As we approach the end of the year, suppose you are contemplating making a charitable contribution from either cash or investments in a taxable investment account. It is almost always better to give away the appreciated assets. When you give away an investment with unrealized gain, you get the same deduction based on the fair marketing value as you would for donating an equivalent amount of cash. However, you avoid having to pay capital gains tax on the appreciation when you sell it. And, the charity you donate the stock or mutual fund to does not have to pay capital gains tax when they sell it.
For example, let’s say you are inclined to make a $10,000 donation at the end of the year. If you give away cash, you will receive a tax receipt for $10,000, which would presumably be deductible if you qualify. Instead, if you give $10,000 of stock, which you invested $5,000 in, the not-for-profit will receive $10,000 worth of stock and will almost always sell it right away, and they will not tax on the gains. They will then have the capital to use to further their mission or a supporting initiative that is a priority to them, and you will not have to pay tax on that unrealized gain.
If you want to keep your account or portfolio with the same kind of integrity or investment allocation, simply take the cash you could have given, put it back into the portfolio, and repurchase the same stock. So, when you look at your account, you will have the same investments for the same value that it was, but it will now have a higher cost basis and no unrealized gain.
There is one caveat to this strategy: Because 2022 has been a volatile year in the market, there may still be stocks and investments that have short-term gains depending on when they were purchased.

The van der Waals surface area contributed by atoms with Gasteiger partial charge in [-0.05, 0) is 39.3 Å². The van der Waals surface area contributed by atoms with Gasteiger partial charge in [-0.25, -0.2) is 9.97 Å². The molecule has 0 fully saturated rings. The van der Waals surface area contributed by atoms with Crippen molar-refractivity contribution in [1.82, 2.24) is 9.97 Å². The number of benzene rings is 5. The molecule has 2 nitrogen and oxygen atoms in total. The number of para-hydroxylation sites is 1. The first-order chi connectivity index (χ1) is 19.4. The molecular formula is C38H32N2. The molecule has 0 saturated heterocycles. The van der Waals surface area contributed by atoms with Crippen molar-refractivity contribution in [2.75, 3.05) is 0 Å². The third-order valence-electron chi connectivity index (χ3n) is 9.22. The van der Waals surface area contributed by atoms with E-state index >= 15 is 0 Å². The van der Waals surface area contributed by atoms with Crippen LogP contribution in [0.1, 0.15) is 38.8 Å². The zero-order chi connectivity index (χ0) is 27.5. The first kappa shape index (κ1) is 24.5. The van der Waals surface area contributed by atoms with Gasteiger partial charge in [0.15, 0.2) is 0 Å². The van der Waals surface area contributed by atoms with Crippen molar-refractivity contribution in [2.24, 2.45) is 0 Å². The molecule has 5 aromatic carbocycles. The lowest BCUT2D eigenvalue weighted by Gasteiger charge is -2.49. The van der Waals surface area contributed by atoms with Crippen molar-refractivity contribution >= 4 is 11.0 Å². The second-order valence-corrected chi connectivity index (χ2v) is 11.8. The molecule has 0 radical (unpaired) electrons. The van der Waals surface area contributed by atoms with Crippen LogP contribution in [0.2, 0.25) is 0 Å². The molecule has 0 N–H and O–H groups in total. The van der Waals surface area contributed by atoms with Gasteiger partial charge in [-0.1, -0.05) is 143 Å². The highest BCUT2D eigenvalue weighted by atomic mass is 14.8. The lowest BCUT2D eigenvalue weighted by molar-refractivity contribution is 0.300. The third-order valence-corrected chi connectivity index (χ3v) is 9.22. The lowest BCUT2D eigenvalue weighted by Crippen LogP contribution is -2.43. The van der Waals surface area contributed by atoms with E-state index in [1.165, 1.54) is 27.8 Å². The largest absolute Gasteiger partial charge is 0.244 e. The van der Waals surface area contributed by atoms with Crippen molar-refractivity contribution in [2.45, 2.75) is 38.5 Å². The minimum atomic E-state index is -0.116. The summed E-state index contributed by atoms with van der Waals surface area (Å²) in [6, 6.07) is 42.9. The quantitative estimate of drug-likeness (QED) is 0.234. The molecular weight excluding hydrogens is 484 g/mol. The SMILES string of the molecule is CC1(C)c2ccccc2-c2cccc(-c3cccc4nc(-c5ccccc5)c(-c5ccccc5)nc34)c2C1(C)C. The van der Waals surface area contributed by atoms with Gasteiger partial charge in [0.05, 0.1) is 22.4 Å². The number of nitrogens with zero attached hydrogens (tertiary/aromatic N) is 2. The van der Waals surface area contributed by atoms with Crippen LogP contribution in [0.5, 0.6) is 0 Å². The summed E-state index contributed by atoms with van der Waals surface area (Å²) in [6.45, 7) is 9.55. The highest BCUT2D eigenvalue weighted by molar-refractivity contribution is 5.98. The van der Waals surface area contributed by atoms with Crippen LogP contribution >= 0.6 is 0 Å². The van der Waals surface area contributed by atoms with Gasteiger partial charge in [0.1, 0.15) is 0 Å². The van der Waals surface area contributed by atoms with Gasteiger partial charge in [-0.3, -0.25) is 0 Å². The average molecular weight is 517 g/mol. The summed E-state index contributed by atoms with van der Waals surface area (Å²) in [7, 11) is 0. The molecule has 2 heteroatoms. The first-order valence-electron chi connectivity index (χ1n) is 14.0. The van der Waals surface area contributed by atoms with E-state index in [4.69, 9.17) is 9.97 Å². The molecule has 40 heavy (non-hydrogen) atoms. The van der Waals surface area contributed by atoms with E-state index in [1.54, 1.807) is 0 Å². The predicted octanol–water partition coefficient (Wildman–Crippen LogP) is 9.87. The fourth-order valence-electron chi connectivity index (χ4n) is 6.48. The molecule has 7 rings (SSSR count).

Short-term gain is different than long-term gain by virtue of having owned an investment for less than 12 months. For example, suppose you brought stock in February, and by the end of the year, it is up significantly. It will not be beneficial to give it away because, in the case of a short-term hold, you can only deduct the cost basis for the amount you put into it. You do not get to deduct the fair market value with the significant gain.
To sum it up, giving away stock that has been held for more than 12 months and has appreciation is valuable. However, giving away stock you have held for less than 12 months, which has appreciation, is no more valuable than giving away cash. In addition, it may actually be less beneficial to give away short-term appreciated stocks than giving away an equivalent amount of cash.
As you put some thought into your end-of-year financial strategies, you can help a charity or church and also benefit your own tax situation. Donating money is a help to both the giver and the receiver and doing so with appreciated securities is generally an excellent option to explore.
Shane Tenny is the managing partner of Spaugh Dameron Tenny. Along with hosting the Prosperous Doc® podcast, Shane has a true passion for behavioral finance, helping clients and audiences understand how to develop successful strategies based on their unique temperaments. An accomplished and highly engaging speaker, Shane is regularly interviewed for television and podcasts, is actively involved in the Financial Planning Association®, and contributes to industry advisory boards.